Fragility and loyalty are two sides of the same coin. On the one hand, the overcoming of fragility aims at strengthening the vocational option, deepening in the first years of formation the meaning and motivations of the vocation. On the other hand, fidelity presupposes vocational maturation, which keeps the awareness of God's interventions alive in one's personal history and supports the daily commitment of the generous and creative response to the call of God. In this way the foundations are laid for living fully the own vocation.
Vocational fragility is still a current and open question; it requires to be continuously monitored and addressed. Today, however, we have acquired a new awareness and a deeper understanding of what it means; this helps to better face its challenges and identify the most suitable solutions to overcome it. We also realized that fragility has three different and complementary faces, which require specific answers.
First of all, psychological fragility exists. Today's young people are generally open, available and generous; have more attention to relational aspects and less to institutional ones; they seek sincere and authentic relationships. At the same time they show uncertain identities; sometimes they present a self-referential and narcissistic view of life; they have an acute sense of individual freedom; they tend to act according to their emotions; they are attracted by great ideals, but they favor the satisfaction of their own needs, especially the emotional ones; they are afraid to commit themselves in the long term. This condition is called psychological fragility; it characterizes, even if to a different extent, the youth of the whole world. Therefore being "these" are the young people whom God calls to Salesian consecrated life, with their strengths and their weaknesses,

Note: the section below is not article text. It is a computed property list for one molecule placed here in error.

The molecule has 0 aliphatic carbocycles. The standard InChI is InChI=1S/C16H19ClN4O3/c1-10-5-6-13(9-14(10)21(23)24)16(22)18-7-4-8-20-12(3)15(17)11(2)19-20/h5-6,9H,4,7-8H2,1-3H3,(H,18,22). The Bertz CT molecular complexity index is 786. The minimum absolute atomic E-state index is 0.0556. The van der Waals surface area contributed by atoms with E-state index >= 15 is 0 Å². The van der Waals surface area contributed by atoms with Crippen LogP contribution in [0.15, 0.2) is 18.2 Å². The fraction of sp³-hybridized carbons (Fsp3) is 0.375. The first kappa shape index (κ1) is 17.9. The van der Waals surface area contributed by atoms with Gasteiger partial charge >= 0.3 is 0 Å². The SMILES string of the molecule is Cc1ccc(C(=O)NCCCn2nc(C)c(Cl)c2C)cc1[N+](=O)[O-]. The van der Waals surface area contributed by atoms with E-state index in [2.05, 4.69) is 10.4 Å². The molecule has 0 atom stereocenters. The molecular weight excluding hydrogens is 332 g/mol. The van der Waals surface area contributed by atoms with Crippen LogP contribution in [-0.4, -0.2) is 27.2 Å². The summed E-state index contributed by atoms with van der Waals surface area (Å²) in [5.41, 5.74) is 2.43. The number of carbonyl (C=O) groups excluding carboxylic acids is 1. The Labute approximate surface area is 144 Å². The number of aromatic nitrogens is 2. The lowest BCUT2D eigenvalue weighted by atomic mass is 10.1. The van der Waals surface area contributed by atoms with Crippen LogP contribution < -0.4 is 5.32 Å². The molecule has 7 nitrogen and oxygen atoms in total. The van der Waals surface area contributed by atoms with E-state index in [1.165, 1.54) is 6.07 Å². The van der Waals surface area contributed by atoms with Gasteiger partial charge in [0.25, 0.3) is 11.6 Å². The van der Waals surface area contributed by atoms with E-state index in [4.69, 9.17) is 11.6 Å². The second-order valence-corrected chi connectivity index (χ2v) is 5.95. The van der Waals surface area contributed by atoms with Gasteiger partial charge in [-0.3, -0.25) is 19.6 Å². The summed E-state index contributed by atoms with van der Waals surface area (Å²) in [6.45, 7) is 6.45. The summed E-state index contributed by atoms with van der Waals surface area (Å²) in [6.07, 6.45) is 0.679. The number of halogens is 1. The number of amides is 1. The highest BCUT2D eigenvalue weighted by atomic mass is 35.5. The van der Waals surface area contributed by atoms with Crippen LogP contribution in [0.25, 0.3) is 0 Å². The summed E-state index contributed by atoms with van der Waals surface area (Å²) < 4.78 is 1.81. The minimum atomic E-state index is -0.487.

There is also vocational fragility. It is found from the first steps of the formative experience. Often it happens that we begin the formative journey without having operated a true vocational option; often discernment remains open for any choice for a long time and no process of identification and vocational maturation is started. Sometimes insufficient attention is given to conscious and unconscious vocational motivations, nor to their purification and strengthening. Sometimes the criteria of vocational discernment are not known or applied appropriately. At other times, attention to human formation and to the faith life of the candidates is insufficient; it also happens that they are not helped to understand from the beginning the meaning of the Salesian consecrated vocation as a call from God and not primarily as one's own choice.